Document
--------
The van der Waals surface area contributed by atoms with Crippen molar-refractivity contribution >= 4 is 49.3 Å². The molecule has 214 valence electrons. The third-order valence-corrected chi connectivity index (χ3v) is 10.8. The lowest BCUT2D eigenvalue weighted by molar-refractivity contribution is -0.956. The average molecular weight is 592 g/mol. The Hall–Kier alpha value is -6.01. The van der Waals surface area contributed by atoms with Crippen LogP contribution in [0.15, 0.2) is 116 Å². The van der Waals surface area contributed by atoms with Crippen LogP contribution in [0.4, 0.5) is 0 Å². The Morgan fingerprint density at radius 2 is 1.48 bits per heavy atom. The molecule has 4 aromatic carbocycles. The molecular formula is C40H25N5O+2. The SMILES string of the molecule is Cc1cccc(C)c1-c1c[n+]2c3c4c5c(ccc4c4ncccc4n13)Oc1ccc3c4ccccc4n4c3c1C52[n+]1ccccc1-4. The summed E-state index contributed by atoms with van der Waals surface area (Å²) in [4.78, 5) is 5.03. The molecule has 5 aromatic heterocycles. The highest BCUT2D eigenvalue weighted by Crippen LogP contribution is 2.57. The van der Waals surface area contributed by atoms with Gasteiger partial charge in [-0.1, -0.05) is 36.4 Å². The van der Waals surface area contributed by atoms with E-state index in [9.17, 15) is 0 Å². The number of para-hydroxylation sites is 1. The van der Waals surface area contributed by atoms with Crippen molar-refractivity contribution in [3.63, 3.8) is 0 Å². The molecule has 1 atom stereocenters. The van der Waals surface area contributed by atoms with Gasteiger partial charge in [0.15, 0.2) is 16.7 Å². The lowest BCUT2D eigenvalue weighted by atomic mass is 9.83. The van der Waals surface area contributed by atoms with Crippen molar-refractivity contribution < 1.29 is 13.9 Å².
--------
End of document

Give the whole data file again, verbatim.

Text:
The van der Waals surface area contributed by atoms with Crippen molar-refractivity contribution >= 4 is 49.3 Å². The molecule has 214 valence electrons. The third-order valence-corrected chi connectivity index (χ3v) is 10.8. The lowest BCUT2D eigenvalue weighted by molar-refractivity contribution is -0.956. The average molecular weight is 592 g/mol. The Hall–Kier alpha value is -6.01. The van der Waals surface area contributed by atoms with Crippen LogP contribution in [0.15, 0.2) is 116 Å². The van der Waals surface area contributed by atoms with Crippen LogP contribution in [0.4, 0.5) is 0 Å². The Morgan fingerprint density at radius 2 is 1.48 bits per heavy atom. The molecule has 4 aromatic carbocycles. The molecular formula is C40H25N5O+2. The SMILES string of the molecule is Cc1cccc(C)c1-c1c[n+]2c3c4c5c(ccc4c4ncccc4n13)Oc1ccc3c4ccccc4n4c3c1C52[n+]1ccccc1-4. The summed E-state index contributed by atoms with van der Waals surface area (Å²) in [4.78, 5) is 5.03. The molecule has 5 aromatic heterocycles. The highest BCUT2D eigenvalue weighted by Crippen LogP contribution is 2.57. The van der Waals surface area contributed by atoms with Gasteiger partial charge in [-0.1, -0.05) is 36.4 Å². The van der Waals surface area contributed by atoms with E-state index in [9.17, 15) is 0 Å². The number of para-hydroxylation sites is 1. The van der Waals surface area contributed by atoms with Crippen molar-refractivity contribution in [3.63, 3.8) is 0 Å². The molecule has 1 atom stereocenters. The van der Waals surface area contributed by atoms with Gasteiger partial charge in [0.15, 0.2) is 16.7 Å². The lowest BCUT2D eigenvalue weighted by atomic mass is 9.83. The van der Waals surface area contributed by atoms with Crippen molar-refractivity contribution < 1.29 is 13.9 Å².